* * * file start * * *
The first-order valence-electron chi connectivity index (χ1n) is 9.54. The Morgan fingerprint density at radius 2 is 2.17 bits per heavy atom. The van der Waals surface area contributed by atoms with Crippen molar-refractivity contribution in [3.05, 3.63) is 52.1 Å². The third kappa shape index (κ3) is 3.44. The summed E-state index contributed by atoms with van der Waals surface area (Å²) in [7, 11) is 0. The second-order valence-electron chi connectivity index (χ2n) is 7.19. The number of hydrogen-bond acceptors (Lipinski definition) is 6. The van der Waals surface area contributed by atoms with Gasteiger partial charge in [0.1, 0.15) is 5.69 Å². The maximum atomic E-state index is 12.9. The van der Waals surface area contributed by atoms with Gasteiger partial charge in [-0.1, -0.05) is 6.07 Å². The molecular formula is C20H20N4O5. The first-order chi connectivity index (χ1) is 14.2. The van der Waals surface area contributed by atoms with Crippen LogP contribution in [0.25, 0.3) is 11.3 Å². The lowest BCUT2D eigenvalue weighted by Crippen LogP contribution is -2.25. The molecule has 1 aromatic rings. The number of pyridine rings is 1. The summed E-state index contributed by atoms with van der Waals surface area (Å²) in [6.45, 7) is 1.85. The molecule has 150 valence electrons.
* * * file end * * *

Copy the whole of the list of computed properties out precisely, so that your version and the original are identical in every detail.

The first-order valence-electron chi connectivity index (χ1n) is 9.54. The Morgan fingerprint density at radius 2 is 2.17 bits per heavy atom. The van der Waals surface area contributed by atoms with Crippen molar-refractivity contribution in [3.05, 3.63) is 52.1 Å². The third kappa shape index (κ3) is 3.44. The summed E-state index contributed by atoms with van der Waals surface area (Å²) in [7, 11) is 0. The second-order valence-electron chi connectivity index (χ2n) is 7.19. The number of hydrogen-bond acceptors (Lipinski definition) is 6. The van der Waals surface area contributed by atoms with Gasteiger partial charge in [0.1, 0.15) is 5.69 Å². The maximum atomic E-state index is 12.9. The van der Waals surface area contributed by atoms with Gasteiger partial charge in [-0.1, -0.05) is 6.07 Å². The molecular formula is C20H20N4O5. The first-order chi connectivity index (χ1) is 14.2. The van der Waals surface area contributed by atoms with Crippen LogP contribution in [0.25, 0.3) is 11.3 Å². The lowest BCUT2D eigenvalue weighted by Crippen LogP contribution is -2.25. The molecule has 1 aromatic rings. The number of pyridine rings is 1. The summed E-state index contributed by atoms with van der Waals surface area (Å²) in [6.45, 7) is 1.85. The molecule has 150 valence electrons.